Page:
Library staff asks users to share their stories

Robin Visser’s life would be very boring without the library.

She said she spends roughly 10 hours a week there, drawing while her son plays Yu-Gi-Oh!. But she said it also saves her a lot of money.

“We don’t have a place to buy books in Marshalltown,” she said. “If you want a new book, you tell the librarians and, most of the times, it might take a while, but they will get it for you.”

Visser, a Le Grand resident, said library staff got her father the new Robert Jordan book and her Stephen Tyler’s autobiography.

On Thursday, people like Visser who make frequent use of the library can tell the world why they like the Marshalltown Public Library. As part of its nomination for the National Library Medal, the library is asking people to post their experiences as part of Share Your Story.

Sarah Rosenblum, library director, said the postings act as a sort of billboard to the Institute of Museum and Library Services (IMLS), who will name the winners of the Library of the Year title in April.

She said Thursday is an opportunity to brag about the library, to brag about Marshalltown. People don’t need to share life-changing experiences. Even the smallest difference the library has made helps inform library decisions as it looks forward with its programs and services.

“They might point out something that we weren’t really aware of that made an impact,” Rosenblum said. “It’s always great to hear from people in their own words.”

Edgardo Ortiz, of Des Moines, said he uses the library every day. As a coordinator for the Boy Scouts of America in Tama, Marshall and Hardin Counties, he needs a centralized public place to hold meetings and keep his finger on the pulse of the community.

Ortiz said he is impressed with the quality of the library compared to the size of the city. Although Marshalltown is a fraction of the size of the Des Moines, you would never know it by visiting the library.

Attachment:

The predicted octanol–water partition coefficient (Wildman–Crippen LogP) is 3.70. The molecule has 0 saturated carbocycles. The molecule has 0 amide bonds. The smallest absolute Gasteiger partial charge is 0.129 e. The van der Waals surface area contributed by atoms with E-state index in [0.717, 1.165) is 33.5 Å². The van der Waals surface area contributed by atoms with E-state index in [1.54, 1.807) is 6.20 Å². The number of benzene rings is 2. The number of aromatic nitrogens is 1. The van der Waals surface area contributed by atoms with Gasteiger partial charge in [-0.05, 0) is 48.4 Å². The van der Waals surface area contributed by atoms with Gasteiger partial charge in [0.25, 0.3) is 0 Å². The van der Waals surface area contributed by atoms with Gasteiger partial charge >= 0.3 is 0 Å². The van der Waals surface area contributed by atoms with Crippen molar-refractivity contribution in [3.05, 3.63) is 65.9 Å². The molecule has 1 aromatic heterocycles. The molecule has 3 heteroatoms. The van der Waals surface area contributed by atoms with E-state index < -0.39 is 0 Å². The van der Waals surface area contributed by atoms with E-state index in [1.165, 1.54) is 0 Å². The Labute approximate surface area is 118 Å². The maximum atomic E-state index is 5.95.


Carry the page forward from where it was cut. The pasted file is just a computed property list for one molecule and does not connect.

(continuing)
“I use it like my office,” he said.

Rosenblum said the library is woven into the community, and she hopes the stories shared will be reflective of it. While Internet station use and DVD rentals are the fastest growing service, she said other, less obvious services, like its genealogy archives, are also widely used by the public.

How progressive the library is helps to quash some misnomers some people might have about places like Iowa.

“For most people, there is an east coast and west coast, and there is the part of the country you fly over,” she said.

Sandy Witt, of Marshalltown, said her two children, Dylan, 13, and Kylee, 9, make avid use of the library’s Internet, DVDs and books. Kylee is a voracious reader, and library staff always help her find what she needs. Recently, they helped her find some books on poetry after Kylee’s teacher had discussed poetry in school.

“Because they are so easily accessed, and have such a wide variety of material available, [the library] has accelerated my kids’ reading level,” she said.

Of the 16 finalists for Library of the Year, the IMLS will name five winners. The winners will receive $5,000 and be honored at ceremony in Washington, D.C. May 8.

No library in Iowa has ever won the medal.

Visser said the library’s accessibility encourages curiosity and shows that learning is for everyone.

“It helps you keep in touch with what is going on in the world,” she said.

To share your story, visit on or after Thursday. Be sure to mention the Marshalltown Public Library by name. Library staff will even post on your behalf. To have staff post on your behalf, visit the Marshalltown Public Library at 105 W. Boone St. or call 641-754-5738.